LIQ861, Inhaled Form of Treprostinil, Fares Well in Phase 3 Trial for PAH

LIQ861, Inhaled Form of Treprostinil, Fares Well in Phase 3 Trial for PAH
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LIQ861, Liquidia Technology‘s investigational inhaled formulation of treprostinil, is safe and well-tolerated in patients with pulmonary arterial hypertension (PAH), according to final results from a Phase 3 clinical trial.

The trial results supported the new drug application for LIQ861 that was accepted for review by the U.S. Food and Drug Administration (FDA) in early April. The agency is set to make a decision on the therapy’s approval by Nov. 24.

“We are encouraged by PRINT technology and our pipeline, including the recent acceptance of the LIQ861 NDA [new drug application] for review by the FDA.” Neal Fowler, CEO of Liquidia, said in a press release. “We look forward to working closely with the FDA as it continues to review our drug application.”

Designed to be delivered via a palm-size inhaler, LIQ861 is a dry powder formulation of treprostinil, which is a vasodilator — a medication that widens blood vessels and lowers blood pressure. Treprostinil already is approved for PAH in other forms, including an oral formulation sold under the brand name Orenitram, an injection under the brand name Remodulin, and an inhaled solution under the brand name Tyvaso, all by United Therapeutics.

LIQ861 is based on Liquidia’s PRINT technology, which is an engineering platform that enables the production of uniform drug particles with tightly controlled size, shape, and chemical properties. PRINT was used to enhance deep-lung delivery of LIQ861 for people with PAH.

“LIQ861 is a great example of how our PRINT technology allows us to take good science and make it better,” Fowler said.

The open-label Phase 3 INSPIRE trial (NCT03399604) was intended primarily to assess the safety and tolerability of LIQ861. It enrolled 121 people with PAH (81.8% female, average age 55), all of whom were treated with LIQ861 at doses ranging from 26.5 to 159 micrograms. Of the participants, 55 transitioned to LIQ861 from Tyvaso, and the remaining 66 were on stable treatment with two or fewer unrelated oral PAH medications, to which LIQ861 was added.

Results from the trial originally were planned to be shared at the International Society for Heart & Lung Transplantation annual meeting, scheduled for late April. However, because the meeting was canceled due to the COVID-19 pandemic, the results were released as an online presentation,   “INSPIRE: Final Results from a Phase 3, Open-Label, Pivotal Study to Evaluate the Safety and Tolerability of LIQ861 in Pulmonary Arterial Hypertension.”

Of the 121 total participants, 113 (93%) completed two months of treatment; the remaining 11 stopped taking the therapy for reasons including adverse side effects, their choice, or being lost to follow-up.

There were five serious adverse events during the two months of treatment, including a possible seizure, an instance of intestinal bleeding, and a fractured leg bone. None of the serious adverse events were deemed related to LIQ861.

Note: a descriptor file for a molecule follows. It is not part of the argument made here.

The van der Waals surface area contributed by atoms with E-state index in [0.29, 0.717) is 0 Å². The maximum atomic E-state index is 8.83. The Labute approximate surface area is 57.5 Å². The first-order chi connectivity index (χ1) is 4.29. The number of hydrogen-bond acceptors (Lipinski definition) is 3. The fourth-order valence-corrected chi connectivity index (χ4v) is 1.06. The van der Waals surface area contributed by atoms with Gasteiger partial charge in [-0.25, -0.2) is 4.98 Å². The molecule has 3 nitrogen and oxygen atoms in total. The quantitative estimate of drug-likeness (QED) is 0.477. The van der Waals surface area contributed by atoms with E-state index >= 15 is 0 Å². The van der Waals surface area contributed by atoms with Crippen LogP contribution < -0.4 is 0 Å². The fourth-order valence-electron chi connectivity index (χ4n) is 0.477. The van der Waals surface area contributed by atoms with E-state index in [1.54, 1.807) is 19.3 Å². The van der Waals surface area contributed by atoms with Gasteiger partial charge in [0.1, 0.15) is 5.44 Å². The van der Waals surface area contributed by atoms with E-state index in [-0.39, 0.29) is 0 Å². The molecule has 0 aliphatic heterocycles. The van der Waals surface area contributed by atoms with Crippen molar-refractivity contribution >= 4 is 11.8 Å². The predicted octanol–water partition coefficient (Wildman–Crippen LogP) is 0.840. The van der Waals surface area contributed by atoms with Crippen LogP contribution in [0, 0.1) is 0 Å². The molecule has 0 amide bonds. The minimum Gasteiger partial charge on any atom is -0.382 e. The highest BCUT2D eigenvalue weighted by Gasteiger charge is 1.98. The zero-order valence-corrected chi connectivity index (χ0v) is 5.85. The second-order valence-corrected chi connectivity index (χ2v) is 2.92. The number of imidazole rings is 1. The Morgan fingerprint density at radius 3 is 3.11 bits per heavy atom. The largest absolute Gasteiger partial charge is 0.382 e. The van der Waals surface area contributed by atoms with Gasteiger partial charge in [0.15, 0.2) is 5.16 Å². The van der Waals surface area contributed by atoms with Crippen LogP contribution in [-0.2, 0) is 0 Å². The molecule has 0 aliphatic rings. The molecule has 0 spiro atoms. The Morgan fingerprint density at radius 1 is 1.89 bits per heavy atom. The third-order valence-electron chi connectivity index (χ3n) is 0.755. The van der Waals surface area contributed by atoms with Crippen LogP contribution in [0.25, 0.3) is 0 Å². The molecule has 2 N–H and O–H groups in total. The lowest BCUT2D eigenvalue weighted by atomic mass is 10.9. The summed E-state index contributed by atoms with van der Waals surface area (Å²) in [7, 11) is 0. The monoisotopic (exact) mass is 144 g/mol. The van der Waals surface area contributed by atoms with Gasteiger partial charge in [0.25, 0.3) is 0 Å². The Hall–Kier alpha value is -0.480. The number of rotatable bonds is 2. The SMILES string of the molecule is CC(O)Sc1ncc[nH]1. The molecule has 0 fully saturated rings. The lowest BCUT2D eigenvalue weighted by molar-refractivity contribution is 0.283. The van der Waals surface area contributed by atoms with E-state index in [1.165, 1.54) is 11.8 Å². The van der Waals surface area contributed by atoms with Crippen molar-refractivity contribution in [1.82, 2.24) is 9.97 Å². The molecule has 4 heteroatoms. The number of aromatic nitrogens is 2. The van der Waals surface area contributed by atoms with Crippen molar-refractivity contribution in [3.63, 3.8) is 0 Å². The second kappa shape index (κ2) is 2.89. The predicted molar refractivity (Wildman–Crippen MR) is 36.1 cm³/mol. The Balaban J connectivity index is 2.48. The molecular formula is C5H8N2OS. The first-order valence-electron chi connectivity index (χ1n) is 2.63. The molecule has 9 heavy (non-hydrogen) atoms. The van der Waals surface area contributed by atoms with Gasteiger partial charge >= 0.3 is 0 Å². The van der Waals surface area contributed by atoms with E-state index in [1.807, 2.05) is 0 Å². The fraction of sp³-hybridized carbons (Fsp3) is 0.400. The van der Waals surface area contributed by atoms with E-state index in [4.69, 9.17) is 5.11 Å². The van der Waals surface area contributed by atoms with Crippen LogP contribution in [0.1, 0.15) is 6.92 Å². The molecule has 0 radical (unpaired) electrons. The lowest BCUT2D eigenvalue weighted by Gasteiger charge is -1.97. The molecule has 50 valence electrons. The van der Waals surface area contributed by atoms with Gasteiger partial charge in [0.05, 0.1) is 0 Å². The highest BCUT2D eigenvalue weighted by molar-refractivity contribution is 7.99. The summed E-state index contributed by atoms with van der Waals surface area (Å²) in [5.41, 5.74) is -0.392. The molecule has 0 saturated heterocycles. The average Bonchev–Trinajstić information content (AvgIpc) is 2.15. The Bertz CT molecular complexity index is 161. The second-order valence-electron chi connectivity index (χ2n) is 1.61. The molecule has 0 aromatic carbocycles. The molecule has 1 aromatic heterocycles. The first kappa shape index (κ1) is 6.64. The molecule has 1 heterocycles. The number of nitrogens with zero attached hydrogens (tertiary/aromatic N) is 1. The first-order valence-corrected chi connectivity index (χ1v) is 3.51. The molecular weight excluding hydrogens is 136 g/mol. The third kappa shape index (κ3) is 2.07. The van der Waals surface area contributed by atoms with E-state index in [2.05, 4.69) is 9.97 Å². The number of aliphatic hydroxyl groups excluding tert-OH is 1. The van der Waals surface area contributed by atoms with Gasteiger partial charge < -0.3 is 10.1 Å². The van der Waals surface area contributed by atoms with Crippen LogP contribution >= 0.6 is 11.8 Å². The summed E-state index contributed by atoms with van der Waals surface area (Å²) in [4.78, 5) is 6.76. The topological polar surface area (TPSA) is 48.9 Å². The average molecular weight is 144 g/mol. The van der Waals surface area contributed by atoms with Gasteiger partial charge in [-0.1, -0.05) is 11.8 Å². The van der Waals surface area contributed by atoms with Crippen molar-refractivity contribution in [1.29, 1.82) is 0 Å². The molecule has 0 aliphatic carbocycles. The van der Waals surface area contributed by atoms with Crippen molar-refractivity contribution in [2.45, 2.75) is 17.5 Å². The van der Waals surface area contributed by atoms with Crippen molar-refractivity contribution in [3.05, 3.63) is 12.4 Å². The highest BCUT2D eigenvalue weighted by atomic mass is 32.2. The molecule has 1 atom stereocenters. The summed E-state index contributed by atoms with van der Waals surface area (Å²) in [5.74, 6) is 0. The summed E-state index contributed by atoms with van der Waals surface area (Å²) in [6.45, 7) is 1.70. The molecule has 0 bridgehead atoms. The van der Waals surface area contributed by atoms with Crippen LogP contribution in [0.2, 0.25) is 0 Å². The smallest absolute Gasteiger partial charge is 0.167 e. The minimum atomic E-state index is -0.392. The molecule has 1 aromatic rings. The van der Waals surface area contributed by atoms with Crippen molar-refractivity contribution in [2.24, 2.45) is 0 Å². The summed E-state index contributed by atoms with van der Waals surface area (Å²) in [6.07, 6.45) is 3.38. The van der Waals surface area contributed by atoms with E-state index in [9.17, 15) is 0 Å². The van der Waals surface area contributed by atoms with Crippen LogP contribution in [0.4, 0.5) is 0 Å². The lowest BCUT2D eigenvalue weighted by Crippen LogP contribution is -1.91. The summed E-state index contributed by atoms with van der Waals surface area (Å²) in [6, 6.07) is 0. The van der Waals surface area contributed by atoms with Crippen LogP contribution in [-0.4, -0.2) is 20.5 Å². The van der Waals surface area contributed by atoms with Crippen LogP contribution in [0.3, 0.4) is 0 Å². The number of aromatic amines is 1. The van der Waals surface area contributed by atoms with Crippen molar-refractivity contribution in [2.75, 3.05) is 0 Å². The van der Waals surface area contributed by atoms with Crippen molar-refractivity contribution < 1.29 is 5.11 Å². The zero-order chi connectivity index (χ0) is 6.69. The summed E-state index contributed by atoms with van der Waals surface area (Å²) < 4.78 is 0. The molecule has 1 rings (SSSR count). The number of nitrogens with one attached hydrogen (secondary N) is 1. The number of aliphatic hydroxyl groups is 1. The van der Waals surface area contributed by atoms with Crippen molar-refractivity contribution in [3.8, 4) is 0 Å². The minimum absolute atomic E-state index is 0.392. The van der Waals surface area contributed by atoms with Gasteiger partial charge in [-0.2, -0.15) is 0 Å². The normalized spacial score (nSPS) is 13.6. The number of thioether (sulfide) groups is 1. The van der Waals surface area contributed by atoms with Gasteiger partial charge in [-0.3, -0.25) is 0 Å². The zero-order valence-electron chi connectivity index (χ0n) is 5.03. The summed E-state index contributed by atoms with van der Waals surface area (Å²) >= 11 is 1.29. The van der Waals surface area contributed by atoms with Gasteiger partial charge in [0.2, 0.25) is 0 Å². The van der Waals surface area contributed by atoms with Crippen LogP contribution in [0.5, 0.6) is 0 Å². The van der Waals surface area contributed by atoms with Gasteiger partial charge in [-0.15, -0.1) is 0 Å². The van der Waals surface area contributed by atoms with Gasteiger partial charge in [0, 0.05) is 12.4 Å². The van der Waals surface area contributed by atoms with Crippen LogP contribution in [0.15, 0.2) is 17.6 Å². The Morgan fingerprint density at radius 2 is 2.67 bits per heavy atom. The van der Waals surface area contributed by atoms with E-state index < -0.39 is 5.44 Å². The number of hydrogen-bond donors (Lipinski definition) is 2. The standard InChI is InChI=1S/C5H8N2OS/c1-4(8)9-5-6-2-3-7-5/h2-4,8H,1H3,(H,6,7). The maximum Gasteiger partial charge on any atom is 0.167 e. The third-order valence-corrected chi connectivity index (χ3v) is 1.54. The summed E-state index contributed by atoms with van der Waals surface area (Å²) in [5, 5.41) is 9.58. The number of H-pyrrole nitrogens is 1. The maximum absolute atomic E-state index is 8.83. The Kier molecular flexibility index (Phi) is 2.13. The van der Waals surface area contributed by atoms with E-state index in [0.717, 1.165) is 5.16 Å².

Other treatment-emergent adverse side effects were generally mild to moderate in severity. The most common included cough (42.1%), headache (26.4%), throat irritation (15.7%), dizziness (10.7%), diarrhea (9.1%), chest discomfort (8.3%), nausea (7.4%), shortness of breath (5%), flushing (5%), and throat pain (4.1%).

These were “consistent … with known side-effects of prostacyclins [the medication class to which treprostinil belongs],” Nicholas Hill, MD, a professor at Tufts University and principal investigator of the INSPIRE trial, said in the presentation.

“This final two-month analysis of LIQ861 from the INSPIRE study is consistent with earlier findings and particularly encouraging for physicians as the data show that LIQ861 can be successfully titrated [measured and adjusted] to therapeutic levels across a wide range of inhaled doses and was very well tolerated,” Hill said in the press release.

“If approved, LIQ861 may provide an effective and more convenient treatment option for patients when compared with those that are currently available,” he said.

Marisa holds an MS in Cellular and Molecular Pathology from the University of Pittsburgh, where she studied novel genetic drivers of ovarian cancer. She specializes in cancer biology, immunology, and genetics. Marisa began working with BioNews in 2018, and has written about science and health for SelfHacked and the Genetics Society of America. She also writes/composes musicals and coaches the University of Pittsburgh fencing club.
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Marisa holds an MS in Cellular and Molecular Pathology from the University of Pittsburgh, where she studied novel genetic drivers of ovarian cancer. She specializes in cancer biology, immunology, and genetics. Marisa began working with BioNews in 2018, and has written about science and health for SelfHacked and the Genetics Society of America. She also writes/composes musicals and coaches the University of Pittsburgh fencing club.
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